If you are in a café, check they are grinding the beans freshly for you. Somewhere near Thapathali there is a young guy an a coffee shop grinding beans to put in a plastic box to be stored on a sunny windowsill. You can always ask them where they get their coffee from and how fresh it is.

2. IL MACINADOSATORE – Grinding

Not much you can do about this without equipment. However, espresso grind and filter grind are not the same. Try to get the right one for your needs.

3. LA MACHINA – The machine

Given a good blend, ground properly to the right fineness, the machine is the next factor. The temperature and pressure of the water passing through the coffee directly affect the flavour. With your espresso pot, just try to put hot water on the bottom chamber to shorten the heating time and take off of the gas when the bubbling noise has started.

4. LA MANO DELL’OPERATORE – The human touch (of the operator)

If you are in a café, it never harms to ask the person making your drink which their favorite cup of coffee is. “No sir/ma’am, I don’t like coffee!” This is not a good sign. Leave.

You may also want to take ‘La Mano dell’operatore’ (the hand of the operator) literally for a minute and and read this. Worth thinking about.

Anyway, much of the flavour of your drink is in the hands of the operator. Let’s hope they know what they are doing.

5. MANUTENZIONE (maintenance)

If the coffee machine is not maintained properly its performance is going to decrease. That’s life. While you can’t jump over the counter and check out the big espresso machine, you can check the toilets, the cloth used to clean the tables or the size of the dirty-finger ring around the light switches and deduce how well maintained the machine is.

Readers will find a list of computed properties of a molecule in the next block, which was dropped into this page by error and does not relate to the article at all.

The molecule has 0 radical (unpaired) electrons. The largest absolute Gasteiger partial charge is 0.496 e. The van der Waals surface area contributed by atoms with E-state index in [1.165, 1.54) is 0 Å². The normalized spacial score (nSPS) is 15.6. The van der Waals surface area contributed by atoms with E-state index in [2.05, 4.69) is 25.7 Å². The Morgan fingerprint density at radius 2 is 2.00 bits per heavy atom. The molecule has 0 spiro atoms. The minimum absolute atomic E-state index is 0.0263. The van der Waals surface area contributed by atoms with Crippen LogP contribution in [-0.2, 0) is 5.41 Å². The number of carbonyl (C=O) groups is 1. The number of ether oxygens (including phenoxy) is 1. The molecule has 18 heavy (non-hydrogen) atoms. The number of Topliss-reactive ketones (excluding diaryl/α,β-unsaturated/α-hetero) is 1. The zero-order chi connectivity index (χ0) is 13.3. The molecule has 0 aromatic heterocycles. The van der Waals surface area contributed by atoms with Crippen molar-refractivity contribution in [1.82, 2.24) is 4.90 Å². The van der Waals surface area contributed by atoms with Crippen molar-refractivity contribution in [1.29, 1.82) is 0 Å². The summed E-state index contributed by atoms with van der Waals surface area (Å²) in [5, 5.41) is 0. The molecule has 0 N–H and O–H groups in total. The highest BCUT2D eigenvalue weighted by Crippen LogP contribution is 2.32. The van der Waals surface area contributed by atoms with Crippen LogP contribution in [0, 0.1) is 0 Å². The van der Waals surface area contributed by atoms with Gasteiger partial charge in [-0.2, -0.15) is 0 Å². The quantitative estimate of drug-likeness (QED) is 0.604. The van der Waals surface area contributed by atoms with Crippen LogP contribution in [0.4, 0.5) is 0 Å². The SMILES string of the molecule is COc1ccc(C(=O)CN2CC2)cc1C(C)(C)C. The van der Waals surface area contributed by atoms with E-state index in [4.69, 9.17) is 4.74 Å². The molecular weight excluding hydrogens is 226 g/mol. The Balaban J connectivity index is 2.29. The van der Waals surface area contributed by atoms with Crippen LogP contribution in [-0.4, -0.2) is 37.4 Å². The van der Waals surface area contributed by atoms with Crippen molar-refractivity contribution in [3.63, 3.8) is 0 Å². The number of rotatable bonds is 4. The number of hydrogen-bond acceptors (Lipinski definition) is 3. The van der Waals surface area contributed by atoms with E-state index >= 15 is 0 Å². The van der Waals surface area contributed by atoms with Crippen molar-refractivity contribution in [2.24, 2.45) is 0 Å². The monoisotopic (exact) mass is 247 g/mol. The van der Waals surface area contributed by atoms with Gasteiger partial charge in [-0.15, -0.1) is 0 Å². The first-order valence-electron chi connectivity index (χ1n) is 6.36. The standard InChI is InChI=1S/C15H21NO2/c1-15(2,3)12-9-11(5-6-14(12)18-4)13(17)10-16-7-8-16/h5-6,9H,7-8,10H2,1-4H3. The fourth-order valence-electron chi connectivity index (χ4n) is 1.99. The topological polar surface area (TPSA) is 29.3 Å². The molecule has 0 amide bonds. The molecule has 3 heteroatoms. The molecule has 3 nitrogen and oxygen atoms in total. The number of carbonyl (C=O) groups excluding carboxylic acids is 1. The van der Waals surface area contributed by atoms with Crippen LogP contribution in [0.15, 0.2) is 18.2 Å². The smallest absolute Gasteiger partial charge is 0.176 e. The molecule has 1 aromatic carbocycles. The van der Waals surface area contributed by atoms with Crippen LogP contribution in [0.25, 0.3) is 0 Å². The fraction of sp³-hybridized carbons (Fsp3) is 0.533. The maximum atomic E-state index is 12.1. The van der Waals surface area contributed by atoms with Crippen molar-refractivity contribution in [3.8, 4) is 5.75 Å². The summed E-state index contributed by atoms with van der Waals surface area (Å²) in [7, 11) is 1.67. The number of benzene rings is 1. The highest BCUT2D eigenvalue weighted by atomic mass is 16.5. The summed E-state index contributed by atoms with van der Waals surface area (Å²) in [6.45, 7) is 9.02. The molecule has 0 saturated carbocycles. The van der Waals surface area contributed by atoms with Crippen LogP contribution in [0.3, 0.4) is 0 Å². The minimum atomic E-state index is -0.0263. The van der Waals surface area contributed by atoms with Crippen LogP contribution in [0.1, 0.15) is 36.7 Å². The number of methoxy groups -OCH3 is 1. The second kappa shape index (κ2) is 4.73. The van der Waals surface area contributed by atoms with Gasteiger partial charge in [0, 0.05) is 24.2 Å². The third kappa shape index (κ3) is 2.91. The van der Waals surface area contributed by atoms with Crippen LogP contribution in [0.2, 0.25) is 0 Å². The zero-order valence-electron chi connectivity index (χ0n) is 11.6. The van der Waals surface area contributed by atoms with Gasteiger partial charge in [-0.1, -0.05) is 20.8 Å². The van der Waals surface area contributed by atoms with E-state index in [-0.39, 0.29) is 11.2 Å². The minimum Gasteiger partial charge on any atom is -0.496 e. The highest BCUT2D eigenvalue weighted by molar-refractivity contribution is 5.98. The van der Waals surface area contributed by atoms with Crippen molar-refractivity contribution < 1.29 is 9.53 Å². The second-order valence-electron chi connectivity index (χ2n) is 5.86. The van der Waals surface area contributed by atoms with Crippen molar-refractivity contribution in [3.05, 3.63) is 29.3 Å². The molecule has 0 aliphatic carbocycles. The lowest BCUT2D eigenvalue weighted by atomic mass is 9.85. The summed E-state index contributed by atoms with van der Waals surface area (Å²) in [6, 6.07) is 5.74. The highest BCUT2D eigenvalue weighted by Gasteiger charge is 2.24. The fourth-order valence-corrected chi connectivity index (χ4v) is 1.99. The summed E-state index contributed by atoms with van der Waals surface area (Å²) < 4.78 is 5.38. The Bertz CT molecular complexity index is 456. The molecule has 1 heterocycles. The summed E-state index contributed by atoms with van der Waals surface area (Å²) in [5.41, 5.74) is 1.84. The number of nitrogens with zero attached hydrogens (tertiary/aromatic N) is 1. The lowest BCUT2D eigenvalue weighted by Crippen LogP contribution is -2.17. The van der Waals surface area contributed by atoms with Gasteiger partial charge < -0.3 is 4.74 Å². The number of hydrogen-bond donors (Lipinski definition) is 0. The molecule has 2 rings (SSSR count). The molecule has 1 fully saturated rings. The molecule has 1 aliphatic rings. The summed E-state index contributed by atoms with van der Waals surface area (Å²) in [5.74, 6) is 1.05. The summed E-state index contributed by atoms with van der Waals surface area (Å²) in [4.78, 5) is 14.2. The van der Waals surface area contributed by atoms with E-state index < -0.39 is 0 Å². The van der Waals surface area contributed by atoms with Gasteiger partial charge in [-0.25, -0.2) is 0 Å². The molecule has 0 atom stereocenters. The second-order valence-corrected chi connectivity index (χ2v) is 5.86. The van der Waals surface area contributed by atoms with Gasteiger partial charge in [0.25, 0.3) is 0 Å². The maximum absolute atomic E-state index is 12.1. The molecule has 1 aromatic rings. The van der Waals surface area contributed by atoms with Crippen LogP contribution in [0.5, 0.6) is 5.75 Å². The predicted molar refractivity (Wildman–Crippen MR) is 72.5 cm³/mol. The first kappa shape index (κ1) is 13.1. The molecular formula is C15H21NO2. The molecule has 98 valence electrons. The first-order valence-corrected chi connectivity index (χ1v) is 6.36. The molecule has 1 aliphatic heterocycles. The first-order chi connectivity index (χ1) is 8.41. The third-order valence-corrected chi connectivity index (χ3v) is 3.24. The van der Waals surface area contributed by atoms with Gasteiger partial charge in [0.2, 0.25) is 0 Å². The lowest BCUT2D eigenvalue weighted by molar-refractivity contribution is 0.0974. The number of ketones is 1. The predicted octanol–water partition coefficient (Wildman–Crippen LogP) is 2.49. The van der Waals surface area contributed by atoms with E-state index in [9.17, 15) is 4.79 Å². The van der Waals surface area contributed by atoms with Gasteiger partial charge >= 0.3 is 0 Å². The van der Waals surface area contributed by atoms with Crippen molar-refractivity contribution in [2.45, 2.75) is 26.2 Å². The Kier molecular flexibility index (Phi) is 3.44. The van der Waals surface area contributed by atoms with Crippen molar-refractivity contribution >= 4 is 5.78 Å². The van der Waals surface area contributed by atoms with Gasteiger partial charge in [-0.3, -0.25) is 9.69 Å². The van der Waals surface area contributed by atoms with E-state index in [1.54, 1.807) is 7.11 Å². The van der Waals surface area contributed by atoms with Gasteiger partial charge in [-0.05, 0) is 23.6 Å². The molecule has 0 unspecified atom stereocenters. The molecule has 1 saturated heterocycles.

With your own coffee pot, rinse with water after every use and use your fingers only to remove old coffee and excess oils. Dry with a soft cloth and store in separate pieces.


So if your coffee tastes no good, it’s going to be down to one of the reasons above. Have a go at working it out!

Caring for your coffee pot so that it loves you back

Posted in How to make good coffee on February 18th, 2010 by admin – 6 Comments
  • When you buy a new Moka pot you should throw the first two or three batches of coffee away. To season the new pot well it’s best if you leave the brewed coffee in it for one whole day before you discard it.
  • Wash the Moka pot by hand with plain water. Do not use any detergents or sopas and do not scrub it. Just use a soft cloth, sponge or your fingers. The oils from the coffee coat the insides and give a better flavour apparently.
  • Dry the parts with soft cloth before storing and do not store the Moka pot assembled.